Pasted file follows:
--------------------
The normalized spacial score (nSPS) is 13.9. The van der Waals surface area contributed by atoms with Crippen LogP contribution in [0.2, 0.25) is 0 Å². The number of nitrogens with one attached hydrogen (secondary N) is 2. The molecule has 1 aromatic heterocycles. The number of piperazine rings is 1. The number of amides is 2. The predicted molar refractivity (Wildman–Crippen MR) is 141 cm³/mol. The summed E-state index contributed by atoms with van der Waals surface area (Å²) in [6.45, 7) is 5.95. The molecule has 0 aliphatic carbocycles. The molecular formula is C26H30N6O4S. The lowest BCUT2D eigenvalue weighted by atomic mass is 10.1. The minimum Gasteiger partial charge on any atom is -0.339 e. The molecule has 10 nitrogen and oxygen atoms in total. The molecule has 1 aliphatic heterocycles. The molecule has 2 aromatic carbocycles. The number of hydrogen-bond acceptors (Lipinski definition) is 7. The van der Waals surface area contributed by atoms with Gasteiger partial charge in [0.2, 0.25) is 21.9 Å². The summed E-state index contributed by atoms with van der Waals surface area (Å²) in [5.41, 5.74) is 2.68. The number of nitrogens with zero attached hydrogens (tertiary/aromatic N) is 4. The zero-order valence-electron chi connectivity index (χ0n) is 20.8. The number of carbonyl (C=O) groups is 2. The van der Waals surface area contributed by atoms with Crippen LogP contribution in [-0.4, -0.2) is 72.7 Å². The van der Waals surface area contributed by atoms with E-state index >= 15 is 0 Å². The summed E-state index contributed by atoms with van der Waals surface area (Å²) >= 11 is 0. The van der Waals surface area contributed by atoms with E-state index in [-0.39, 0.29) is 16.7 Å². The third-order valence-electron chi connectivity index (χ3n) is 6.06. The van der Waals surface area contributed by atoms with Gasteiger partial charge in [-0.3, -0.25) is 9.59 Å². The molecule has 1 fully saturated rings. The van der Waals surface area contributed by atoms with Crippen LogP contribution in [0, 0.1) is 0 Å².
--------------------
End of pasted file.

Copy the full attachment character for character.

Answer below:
The normalized spacial score (nSPS) is 13.9. The van der Waals surface area contributed by atoms with Crippen LogP contribution in [0.2, 0.25) is 0 Å². The number of nitrogens with one attached hydrogen (secondary N) is 2. The molecule has 1 aromatic heterocycles. The number of piperazine rings is 1. The number of amides is 2. The predicted molar refractivity (Wildman–Crippen MR) is 141 cm³/mol. The summed E-state index contributed by atoms with van der Waals surface area (Å²) in [6.45, 7) is 5.95. The molecule has 0 aliphatic carbocycles. The molecular formula is C26H30N6O4S. The lowest BCUT2D eigenvalue weighted by atomic mass is 10.1. The minimum Gasteiger partial charge on any atom is -0.339 e. The molecule has 10 nitrogen and oxygen atoms in total. The molecule has 1 aliphatic heterocycles. The molecule has 2 aromatic carbocycles. The number of hydrogen-bond acceptors (Lipinski definition) is 7. The van der Waals surface area contributed by atoms with Gasteiger partial charge in [0.2, 0.25) is 21.9 Å². The summed E-state index contributed by atoms with van der Waals surface area (Å²) in [5.41, 5.74) is 2.68. The number of nitrogens with zero attached hydrogens (tertiary/aromatic N) is 4. The zero-order valence-electron chi connectivity index (χ0n) is 20.8. The number of carbonyl (C=O) groups is 2. The van der Waals surface area contributed by atoms with Crippen LogP contribution in [-0.4, -0.2) is 72.7 Å². The van der Waals surface area contributed by atoms with E-state index >= 15 is 0 Å². The summed E-state index contributed by atoms with van der Waals surface area (Å²) >= 11 is 0. The van der Waals surface area contributed by atoms with E-state index in [-0.39, 0.29) is 16.7 Å². The third-order valence-electron chi connectivity index (χ3n) is 6.06. The van der Waals surface area contributed by atoms with Gasteiger partial charge in [-0.3, -0.25) is 9.59 Å². The molecule has 1 fully saturated rings. The van der Waals surface area contributed by atoms with Crippen LogP contribution in [0, 0.1) is 0 Å².